If we continuously compounded $1 for a year at 10% interest it would grow to $1.105170918 by the end of the year. That may not seem like much, but these small increments add up, and then they compound and add up again.

Applying this to the $100 principal example, if you were to have continuously compounded interest instead of simple interest at the same 10%, the $100 would become $110.52. This is certainly better than $110.00. But the bigger difference comes in year 2 and beyond. Instead of $120.00 after the second year, you would have $122.14.

If we took into account interest earned on interest, and then the interest earned on that interest, and that interest and so forth, how long do you think the pack a day habit would make us a millionaire?  

This is where the stock market comes in. The average return of the S&P 500 since its inception in 1926 has been about 10% annually.  This varies greatly from year to year but would be appropriate to use in modeling the growth of investments in the market. Even though the stock market doesn’t pay out traditional interest, the concept of equity returns applies similarly. And with stock market returns, compounding is inherent.

Based on this 10% annual return of the S&P 500, with an investment of $2,569.60 per year, it would theoretically take less than 39 years to reach $1,000,000.

But how?!

You would make 38 annual contributions of $2.569.60 totaling $97,644.80. The rest (over $900,000) would come from interest or returns throughout the 39 years! Do you know how long the average working career is? It is 40 years for most, and even longer for some!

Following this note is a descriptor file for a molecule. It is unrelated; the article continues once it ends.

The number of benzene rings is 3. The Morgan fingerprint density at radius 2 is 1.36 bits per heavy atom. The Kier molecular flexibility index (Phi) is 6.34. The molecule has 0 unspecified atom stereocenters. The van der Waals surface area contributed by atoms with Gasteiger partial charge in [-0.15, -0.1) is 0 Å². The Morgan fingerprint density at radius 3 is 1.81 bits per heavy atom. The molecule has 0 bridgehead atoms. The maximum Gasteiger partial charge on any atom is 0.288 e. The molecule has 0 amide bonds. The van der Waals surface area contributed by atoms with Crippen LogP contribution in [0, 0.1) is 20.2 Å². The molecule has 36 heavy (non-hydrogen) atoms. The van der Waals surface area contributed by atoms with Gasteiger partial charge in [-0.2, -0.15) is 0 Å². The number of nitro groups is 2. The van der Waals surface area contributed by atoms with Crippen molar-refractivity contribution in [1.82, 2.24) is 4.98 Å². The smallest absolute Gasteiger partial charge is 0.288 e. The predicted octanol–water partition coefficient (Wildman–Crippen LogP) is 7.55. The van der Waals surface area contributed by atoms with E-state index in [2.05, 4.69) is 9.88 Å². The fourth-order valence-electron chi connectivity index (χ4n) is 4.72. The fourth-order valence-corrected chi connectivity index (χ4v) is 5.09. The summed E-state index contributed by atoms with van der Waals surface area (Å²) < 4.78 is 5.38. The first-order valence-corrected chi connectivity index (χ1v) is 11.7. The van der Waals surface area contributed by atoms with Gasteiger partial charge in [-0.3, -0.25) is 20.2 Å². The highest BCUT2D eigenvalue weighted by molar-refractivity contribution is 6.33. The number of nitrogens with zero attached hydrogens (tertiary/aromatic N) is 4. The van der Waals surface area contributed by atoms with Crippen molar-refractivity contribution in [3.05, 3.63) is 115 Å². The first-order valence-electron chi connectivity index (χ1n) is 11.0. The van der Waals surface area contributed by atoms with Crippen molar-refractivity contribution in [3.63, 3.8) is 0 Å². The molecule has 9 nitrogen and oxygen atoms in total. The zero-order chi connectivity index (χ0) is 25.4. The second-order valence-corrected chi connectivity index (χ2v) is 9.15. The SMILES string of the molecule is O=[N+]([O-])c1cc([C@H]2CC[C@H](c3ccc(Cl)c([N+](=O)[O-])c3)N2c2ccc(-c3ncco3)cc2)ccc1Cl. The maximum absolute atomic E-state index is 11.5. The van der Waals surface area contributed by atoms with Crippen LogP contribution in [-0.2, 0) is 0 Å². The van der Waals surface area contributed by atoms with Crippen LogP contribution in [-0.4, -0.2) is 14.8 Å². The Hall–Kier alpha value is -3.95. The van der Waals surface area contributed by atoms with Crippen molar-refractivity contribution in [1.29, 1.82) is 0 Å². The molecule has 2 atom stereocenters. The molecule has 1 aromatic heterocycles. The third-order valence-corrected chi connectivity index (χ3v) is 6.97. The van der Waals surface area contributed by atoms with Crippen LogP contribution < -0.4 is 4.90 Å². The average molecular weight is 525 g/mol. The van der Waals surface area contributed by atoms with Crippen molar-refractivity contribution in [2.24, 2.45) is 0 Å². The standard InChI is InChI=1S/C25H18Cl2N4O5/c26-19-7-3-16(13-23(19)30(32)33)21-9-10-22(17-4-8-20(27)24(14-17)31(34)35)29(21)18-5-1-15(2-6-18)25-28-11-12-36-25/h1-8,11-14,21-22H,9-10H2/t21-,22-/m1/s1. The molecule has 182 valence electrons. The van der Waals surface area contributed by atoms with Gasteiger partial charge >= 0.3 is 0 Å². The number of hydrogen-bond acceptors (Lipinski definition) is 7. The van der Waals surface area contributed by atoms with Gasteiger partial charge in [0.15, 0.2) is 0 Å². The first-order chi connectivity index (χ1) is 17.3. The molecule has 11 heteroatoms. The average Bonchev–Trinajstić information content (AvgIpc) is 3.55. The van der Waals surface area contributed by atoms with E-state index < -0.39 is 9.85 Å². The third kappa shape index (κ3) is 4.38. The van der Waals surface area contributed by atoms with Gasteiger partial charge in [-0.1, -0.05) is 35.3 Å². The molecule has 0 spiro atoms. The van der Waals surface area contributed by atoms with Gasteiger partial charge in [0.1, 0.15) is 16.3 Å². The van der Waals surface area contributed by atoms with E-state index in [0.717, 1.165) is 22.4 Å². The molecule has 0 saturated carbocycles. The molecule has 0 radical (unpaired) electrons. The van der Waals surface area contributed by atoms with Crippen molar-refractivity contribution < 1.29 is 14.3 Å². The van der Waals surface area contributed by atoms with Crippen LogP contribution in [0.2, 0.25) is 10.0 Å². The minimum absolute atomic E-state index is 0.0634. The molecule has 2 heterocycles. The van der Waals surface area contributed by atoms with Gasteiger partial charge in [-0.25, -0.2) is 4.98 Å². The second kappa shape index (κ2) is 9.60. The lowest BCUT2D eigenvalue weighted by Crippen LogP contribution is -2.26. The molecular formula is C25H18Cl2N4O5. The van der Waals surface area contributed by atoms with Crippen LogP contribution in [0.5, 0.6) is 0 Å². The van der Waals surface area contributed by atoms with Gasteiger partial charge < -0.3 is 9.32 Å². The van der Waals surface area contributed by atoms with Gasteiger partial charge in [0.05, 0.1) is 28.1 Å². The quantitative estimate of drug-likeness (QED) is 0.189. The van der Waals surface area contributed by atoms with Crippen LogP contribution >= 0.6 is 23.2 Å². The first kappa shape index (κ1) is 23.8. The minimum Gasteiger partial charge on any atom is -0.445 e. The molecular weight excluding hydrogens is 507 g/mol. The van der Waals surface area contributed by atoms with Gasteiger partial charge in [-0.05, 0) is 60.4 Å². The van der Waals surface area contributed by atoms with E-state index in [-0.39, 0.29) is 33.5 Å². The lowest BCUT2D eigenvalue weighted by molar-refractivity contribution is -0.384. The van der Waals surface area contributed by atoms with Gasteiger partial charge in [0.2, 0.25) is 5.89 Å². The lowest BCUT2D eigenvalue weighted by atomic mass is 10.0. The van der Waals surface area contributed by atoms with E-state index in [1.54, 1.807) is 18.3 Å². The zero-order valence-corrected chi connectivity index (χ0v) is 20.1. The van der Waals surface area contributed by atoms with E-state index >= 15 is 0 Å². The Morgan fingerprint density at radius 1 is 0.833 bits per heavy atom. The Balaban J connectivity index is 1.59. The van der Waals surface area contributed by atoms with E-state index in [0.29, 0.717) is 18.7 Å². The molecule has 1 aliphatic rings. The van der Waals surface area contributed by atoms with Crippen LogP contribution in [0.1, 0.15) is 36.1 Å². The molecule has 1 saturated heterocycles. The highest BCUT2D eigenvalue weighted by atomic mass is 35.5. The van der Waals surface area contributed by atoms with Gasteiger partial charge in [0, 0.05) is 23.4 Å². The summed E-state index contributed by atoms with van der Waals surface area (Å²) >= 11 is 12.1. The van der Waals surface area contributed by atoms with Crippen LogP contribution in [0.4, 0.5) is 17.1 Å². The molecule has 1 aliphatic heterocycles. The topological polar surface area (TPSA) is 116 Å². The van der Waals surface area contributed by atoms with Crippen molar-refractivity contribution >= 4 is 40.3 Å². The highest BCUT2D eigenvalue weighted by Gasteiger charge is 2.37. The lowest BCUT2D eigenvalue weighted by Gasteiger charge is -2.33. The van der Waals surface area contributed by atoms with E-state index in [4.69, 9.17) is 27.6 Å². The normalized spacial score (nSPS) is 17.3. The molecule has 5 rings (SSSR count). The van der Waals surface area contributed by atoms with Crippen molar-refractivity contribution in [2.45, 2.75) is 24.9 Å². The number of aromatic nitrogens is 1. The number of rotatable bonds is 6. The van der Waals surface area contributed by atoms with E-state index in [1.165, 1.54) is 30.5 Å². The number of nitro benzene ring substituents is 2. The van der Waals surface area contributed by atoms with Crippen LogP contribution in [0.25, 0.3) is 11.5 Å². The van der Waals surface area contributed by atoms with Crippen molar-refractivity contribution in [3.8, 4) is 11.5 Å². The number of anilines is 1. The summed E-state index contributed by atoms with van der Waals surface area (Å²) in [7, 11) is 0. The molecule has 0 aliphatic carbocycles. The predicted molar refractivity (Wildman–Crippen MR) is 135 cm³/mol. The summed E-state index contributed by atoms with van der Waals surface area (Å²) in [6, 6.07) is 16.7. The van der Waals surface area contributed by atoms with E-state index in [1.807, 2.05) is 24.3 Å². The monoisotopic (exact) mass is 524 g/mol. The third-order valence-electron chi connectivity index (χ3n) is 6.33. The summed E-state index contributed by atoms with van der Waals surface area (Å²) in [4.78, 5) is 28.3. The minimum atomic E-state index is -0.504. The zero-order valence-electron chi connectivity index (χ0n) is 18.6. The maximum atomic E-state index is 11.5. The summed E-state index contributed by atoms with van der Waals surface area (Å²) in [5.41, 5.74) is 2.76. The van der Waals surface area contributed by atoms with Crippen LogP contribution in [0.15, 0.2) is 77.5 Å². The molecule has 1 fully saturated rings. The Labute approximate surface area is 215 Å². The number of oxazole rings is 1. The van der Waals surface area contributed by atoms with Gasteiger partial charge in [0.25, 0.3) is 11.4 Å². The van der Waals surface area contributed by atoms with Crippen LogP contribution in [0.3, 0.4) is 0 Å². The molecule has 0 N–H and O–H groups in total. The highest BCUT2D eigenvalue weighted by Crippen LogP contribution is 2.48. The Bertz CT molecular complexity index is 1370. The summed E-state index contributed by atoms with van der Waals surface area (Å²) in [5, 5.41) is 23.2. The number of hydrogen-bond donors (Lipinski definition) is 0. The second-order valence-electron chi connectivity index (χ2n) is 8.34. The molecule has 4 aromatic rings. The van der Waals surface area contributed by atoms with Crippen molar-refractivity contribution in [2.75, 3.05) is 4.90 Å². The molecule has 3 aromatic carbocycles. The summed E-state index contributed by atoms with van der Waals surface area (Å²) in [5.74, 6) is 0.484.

While how much you save is important, the real secret to savings is time. The formula to calculate compound interest is an exponential function. Exponential functions have a growth curve that increase its rate of increase over time. They all begin accelerating their rate of acceleration given enough time.  But that is the problem: time! The earlier you save, the less you have to save to reach that million dollars.   

Start compounding your interest today

At the end of the day, it isn’t really about smoking cigarettes or drinking expensive coffee, it is about saving money consistently and compounding the effects of that. Albert Einstein called compound interest the “8th wonder of the world” and can you blame him? Now that you know exactly how compound interest works, you can put the principle to work for you by starting to save early and often while investing for retirement.

Your financial future starts today

Savology is a free financial planning platform providing fast and free financial planning. In just five minutes you can get access to a free, unbiased, personalized financial plan. Your Savology plan will give you tailored action items to start working on as well as an overview of your financial progress so that you can continue making improvements. As you complete action items and modules, you’ll receive new ones to stay motivated and working towards your financial goals.